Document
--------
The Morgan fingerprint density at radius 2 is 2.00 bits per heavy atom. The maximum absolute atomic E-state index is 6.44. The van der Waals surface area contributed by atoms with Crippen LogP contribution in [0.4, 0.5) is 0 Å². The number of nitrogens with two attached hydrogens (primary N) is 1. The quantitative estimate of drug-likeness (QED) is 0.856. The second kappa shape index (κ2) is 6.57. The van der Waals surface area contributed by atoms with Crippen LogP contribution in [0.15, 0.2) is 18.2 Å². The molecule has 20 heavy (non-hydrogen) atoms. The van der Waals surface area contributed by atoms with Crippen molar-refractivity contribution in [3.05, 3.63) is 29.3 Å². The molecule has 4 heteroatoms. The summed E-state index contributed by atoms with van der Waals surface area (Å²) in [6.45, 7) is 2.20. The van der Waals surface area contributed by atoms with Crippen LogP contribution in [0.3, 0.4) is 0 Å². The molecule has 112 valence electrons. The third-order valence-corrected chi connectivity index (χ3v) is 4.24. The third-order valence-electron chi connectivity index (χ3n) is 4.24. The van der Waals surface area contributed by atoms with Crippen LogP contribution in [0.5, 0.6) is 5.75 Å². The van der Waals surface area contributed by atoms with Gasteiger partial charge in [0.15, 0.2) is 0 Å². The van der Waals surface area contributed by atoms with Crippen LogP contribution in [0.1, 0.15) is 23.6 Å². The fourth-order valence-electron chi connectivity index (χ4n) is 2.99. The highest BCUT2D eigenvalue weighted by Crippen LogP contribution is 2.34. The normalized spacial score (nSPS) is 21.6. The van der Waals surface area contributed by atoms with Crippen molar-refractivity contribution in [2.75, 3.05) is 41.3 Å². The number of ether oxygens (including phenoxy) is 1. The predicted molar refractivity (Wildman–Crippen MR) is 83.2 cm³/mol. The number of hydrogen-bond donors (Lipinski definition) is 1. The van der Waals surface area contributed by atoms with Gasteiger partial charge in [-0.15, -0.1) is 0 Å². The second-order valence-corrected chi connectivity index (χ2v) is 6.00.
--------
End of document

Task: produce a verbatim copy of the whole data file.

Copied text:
The Morgan fingerprint density at radius 2 is 2.00 bits per heavy atom. The maximum absolute atomic E-state index is 6.44. The van der Waals surface area contributed by atoms with Crippen LogP contribution in [0.4, 0.5) is 0 Å². The number of nitrogens with two attached hydrogens (primary N) is 1. The quantitative estimate of drug-likeness (QED) is 0.856. The second kappa shape index (κ2) is 6.57. The van der Waals surface area contributed by atoms with Crippen LogP contribution in [0.15, 0.2) is 18.2 Å². The molecule has 20 heavy (non-hydrogen) atoms. The van der Waals surface area contributed by atoms with Crippen molar-refractivity contribution in [3.05, 3.63) is 29.3 Å². The molecule has 4 heteroatoms. The summed E-state index contributed by atoms with van der Waals surface area (Å²) in [6.45, 7) is 2.20. The van der Waals surface area contributed by atoms with Crippen LogP contribution in [0.3, 0.4) is 0 Å². The molecule has 112 valence electrons. The third-order valence-corrected chi connectivity index (χ3v) is 4.24. The third-order valence-electron chi connectivity index (χ3n) is 4.24. The van der Waals surface area contributed by atoms with Crippen LogP contribution in [0.5, 0.6) is 5.75 Å². The van der Waals surface area contributed by atoms with Gasteiger partial charge in [0.15, 0.2) is 0 Å². The van der Waals surface area contributed by atoms with Crippen LogP contribution in [0.1, 0.15) is 23.6 Å². The fourth-order valence-electron chi connectivity index (χ4n) is 2.99. The highest BCUT2D eigenvalue weighted by Crippen LogP contribution is 2.34. The normalized spacial score (nSPS) is 21.6. The van der Waals surface area contributed by atoms with Crippen molar-refractivity contribution in [2.75, 3.05) is 41.3 Å². The number of ether oxygens (including phenoxy) is 1. The predicted molar refractivity (Wildman–Crippen MR) is 83.2 cm³/mol. The number of hydrogen-bond donors (Lipinski definition) is 1. The van der Waals surface area contributed by atoms with Gasteiger partial charge in [-0.15, -0.1) is 0 Å². The second-order valence-corrected chi connectivity index (χ2v) is 6.00.